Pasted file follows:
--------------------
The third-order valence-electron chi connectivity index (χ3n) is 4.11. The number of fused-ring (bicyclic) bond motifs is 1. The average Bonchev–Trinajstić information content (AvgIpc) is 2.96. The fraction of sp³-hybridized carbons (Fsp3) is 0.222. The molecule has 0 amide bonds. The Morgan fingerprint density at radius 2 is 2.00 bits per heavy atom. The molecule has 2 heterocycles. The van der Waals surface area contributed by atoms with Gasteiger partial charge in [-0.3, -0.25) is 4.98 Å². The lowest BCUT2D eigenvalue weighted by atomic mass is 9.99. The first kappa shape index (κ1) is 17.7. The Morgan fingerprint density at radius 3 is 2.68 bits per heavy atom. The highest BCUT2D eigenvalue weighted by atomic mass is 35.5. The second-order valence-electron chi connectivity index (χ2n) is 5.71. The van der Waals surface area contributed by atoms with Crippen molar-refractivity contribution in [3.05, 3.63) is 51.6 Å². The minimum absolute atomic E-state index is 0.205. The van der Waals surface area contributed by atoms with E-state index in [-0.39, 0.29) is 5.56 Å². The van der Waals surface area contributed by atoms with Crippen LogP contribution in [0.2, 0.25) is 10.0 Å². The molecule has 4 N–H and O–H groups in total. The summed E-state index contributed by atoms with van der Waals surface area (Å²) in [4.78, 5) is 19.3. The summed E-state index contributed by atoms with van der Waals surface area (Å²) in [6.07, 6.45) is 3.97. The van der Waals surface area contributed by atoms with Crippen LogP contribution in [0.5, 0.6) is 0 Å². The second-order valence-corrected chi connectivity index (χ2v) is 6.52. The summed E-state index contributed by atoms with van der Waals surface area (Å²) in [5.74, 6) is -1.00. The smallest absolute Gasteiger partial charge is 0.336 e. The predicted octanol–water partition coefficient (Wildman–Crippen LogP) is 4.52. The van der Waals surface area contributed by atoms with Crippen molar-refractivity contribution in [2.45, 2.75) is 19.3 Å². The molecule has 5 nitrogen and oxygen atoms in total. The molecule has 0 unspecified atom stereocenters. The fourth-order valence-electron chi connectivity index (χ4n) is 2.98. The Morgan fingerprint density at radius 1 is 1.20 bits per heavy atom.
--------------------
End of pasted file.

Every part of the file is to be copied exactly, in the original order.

The third-order valence-electron chi connectivity index (χ3n) is 4.11. The number of fused-ring (bicyclic) bond motifs is 1. The average Bonchev–Trinajstić information content (AvgIpc) is 2.96. The fraction of sp³-hybridized carbons (Fsp3) is 0.222. The molecule has 0 amide bonds. The Morgan fingerprint density at radius 2 is 2.00 bits per heavy atom. The molecule has 2 heterocycles. The van der Waals surface area contributed by atoms with Gasteiger partial charge in [-0.3, -0.25) is 4.98 Å². The lowest BCUT2D eigenvalue weighted by atomic mass is 9.99. The first kappa shape index (κ1) is 17.7. The Morgan fingerprint density at radius 3 is 2.68 bits per heavy atom. The highest BCUT2D eigenvalue weighted by atomic mass is 35.5. The second-order valence-electron chi connectivity index (χ2n) is 5.71. The van der Waals surface area contributed by atoms with Crippen molar-refractivity contribution in [3.05, 3.63) is 51.6 Å². The minimum absolute atomic E-state index is 0.205. The van der Waals surface area contributed by atoms with E-state index in [-0.39, 0.29) is 5.56 Å². The van der Waals surface area contributed by atoms with Crippen LogP contribution in [0.2, 0.25) is 10.0 Å². The molecule has 4 N–H and O–H groups in total. The summed E-state index contributed by atoms with van der Waals surface area (Å²) in [4.78, 5) is 19.3. The summed E-state index contributed by atoms with van der Waals surface area (Å²) in [6.07, 6.45) is 3.97. The van der Waals surface area contributed by atoms with Crippen LogP contribution in [0.5, 0.6) is 0 Å². The second-order valence-corrected chi connectivity index (χ2v) is 6.52. The summed E-state index contributed by atoms with van der Waals surface area (Å²) in [5.74, 6) is -1.00. The smallest absolute Gasteiger partial charge is 0.336 e. The predicted octanol–water partition coefficient (Wildman–Crippen LogP) is 4.52. The van der Waals surface area contributed by atoms with Crippen molar-refractivity contribution in [2.45, 2.75) is 19.3 Å². The molecule has 5 nitrogen and oxygen atoms in total. The molecule has 0 unspecified atom stereocenters. The fourth-order valence-electron chi connectivity index (χ4n) is 2.98. The Morgan fingerprint density at radius 1 is 1.20 bits per heavy atom.